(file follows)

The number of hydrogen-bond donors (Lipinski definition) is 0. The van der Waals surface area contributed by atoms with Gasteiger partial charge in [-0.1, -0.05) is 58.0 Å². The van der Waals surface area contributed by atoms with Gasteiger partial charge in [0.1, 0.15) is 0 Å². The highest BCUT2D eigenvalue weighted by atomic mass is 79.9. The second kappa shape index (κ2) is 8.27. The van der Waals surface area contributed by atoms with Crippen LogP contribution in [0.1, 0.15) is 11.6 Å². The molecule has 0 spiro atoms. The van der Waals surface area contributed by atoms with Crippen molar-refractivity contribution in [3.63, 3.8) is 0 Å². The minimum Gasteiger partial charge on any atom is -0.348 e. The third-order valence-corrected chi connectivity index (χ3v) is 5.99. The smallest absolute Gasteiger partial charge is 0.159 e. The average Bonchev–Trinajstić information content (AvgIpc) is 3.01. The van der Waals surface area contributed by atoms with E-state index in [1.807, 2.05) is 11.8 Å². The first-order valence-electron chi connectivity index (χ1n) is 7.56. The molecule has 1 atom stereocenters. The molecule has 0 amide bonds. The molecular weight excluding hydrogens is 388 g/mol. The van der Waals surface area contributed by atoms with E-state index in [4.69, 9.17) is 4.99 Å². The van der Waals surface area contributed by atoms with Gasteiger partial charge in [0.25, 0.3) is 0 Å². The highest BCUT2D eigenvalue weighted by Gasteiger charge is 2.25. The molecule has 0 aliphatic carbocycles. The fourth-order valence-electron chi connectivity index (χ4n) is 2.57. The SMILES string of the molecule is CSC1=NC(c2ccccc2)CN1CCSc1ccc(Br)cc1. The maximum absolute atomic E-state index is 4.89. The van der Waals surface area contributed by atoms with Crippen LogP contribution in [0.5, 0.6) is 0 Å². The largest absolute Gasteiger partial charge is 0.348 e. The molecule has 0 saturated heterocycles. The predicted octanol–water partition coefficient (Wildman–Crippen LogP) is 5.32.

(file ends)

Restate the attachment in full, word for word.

The number of hydrogen-bond donors (Lipinski definition) is 0. The van der Waals surface area contributed by atoms with Gasteiger partial charge in [-0.1, -0.05) is 58.0 Å². The van der Waals surface area contributed by atoms with Gasteiger partial charge in [0.1, 0.15) is 0 Å². The highest BCUT2D eigenvalue weighted by atomic mass is 79.9. The second kappa shape index (κ2) is 8.27. The van der Waals surface area contributed by atoms with Crippen LogP contribution in [0.1, 0.15) is 11.6 Å². The molecule has 0 spiro atoms. The van der Waals surface area contributed by atoms with Crippen molar-refractivity contribution in [3.63, 3.8) is 0 Å². The minimum Gasteiger partial charge on any atom is -0.348 e. The third-order valence-corrected chi connectivity index (χ3v) is 5.99. The smallest absolute Gasteiger partial charge is 0.159 e. The average Bonchev–Trinajstić information content (AvgIpc) is 3.01. The van der Waals surface area contributed by atoms with E-state index in [1.807, 2.05) is 11.8 Å². The first-order valence-electron chi connectivity index (χ1n) is 7.56. The molecule has 1 atom stereocenters. The molecule has 0 amide bonds. The molecular weight excluding hydrogens is 388 g/mol. The van der Waals surface area contributed by atoms with E-state index in [4.69, 9.17) is 4.99 Å². The van der Waals surface area contributed by atoms with Gasteiger partial charge in [0.25, 0.3) is 0 Å². The highest BCUT2D eigenvalue weighted by Gasteiger charge is 2.25. The molecule has 0 aliphatic carbocycles. The fourth-order valence-electron chi connectivity index (χ4n) is 2.57. The SMILES string of the molecule is CSC1=NC(c2ccccc2)CN1CCSc1ccc(Br)cc1. The maximum absolute atomic E-state index is 4.89. The van der Waals surface area contributed by atoms with Crippen LogP contribution in [0.5, 0.6) is 0 Å². The largest absolute Gasteiger partial charge is 0.348 e. The molecule has 0 saturated heterocycles. The predicted octanol–water partition coefficient (Wildman–Crippen LogP) is 5.32.